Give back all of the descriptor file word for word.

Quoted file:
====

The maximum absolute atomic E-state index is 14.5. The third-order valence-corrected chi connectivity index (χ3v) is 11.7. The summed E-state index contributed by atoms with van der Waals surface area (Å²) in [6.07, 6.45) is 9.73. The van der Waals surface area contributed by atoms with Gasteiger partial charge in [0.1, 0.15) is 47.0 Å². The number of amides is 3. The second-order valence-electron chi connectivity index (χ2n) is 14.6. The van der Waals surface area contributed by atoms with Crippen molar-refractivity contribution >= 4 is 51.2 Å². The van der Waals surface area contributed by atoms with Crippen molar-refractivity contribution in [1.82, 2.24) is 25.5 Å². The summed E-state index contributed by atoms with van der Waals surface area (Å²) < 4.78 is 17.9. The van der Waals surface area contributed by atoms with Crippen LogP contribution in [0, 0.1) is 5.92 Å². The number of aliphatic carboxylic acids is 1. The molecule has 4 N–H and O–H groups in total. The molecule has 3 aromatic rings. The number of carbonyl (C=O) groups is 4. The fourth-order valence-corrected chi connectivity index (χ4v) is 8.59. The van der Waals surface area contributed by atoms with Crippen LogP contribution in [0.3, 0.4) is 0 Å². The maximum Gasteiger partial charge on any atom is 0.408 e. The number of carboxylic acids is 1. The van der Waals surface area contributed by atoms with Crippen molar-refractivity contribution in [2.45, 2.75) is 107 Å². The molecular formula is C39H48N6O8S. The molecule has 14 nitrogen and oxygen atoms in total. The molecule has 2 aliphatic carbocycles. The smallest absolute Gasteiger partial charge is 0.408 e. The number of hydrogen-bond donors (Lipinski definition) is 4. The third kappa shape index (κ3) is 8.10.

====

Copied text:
The maximum absolute atomic E-state index is 14.5. The third-order valence-corrected chi connectivity index (χ3v) is 11.7. The summed E-state index contributed by atoms with van der Waals surface area (Å²) in [6.07, 6.45) is 9.73. The van der Waals surface area contributed by atoms with Gasteiger partial charge in [0.1, 0.15) is 47.0 Å². The number of amides is 3. The second-order valence-electron chi connectivity index (χ2n) is 14.6. The van der Waals surface area contributed by atoms with Crippen molar-refractivity contribution >= 4 is 51.2 Å². The van der Waals surface area contributed by atoms with Crippen molar-refractivity contribution in [1.82, 2.24) is 25.5 Å². The summed E-state index contributed by atoms with van der Waals surface area (Å²) < 4.78 is 17.9. The van der Waals surface area contributed by atoms with Crippen LogP contribution in [0, 0.1) is 5.92 Å². The number of aliphatic carboxylic acids is 1. The molecule has 4 N–H and O–H groups in total. The molecule has 3 aromatic rings. The number of carbonyl (C=O) groups is 4. The fourth-order valence-corrected chi connectivity index (χ4v) is 8.59. The van der Waals surface area contributed by atoms with Crippen LogP contribution in [0.3, 0.4) is 0 Å². The maximum Gasteiger partial charge on any atom is 0.408 e. The number of carboxylic acids is 1. The van der Waals surface area contributed by atoms with Crippen molar-refractivity contribution in [2.45, 2.75) is 107 Å². The molecular formula is C39H48N6O8S. The molecule has 14 nitrogen and oxygen atoms in total. The molecule has 2 aliphatic carbocycles. The smallest absolute Gasteiger partial charge is 0.408 e. The number of hydrogen-bond donors (Lipinski definition) is 4. The third kappa shape index (κ3) is 8.10.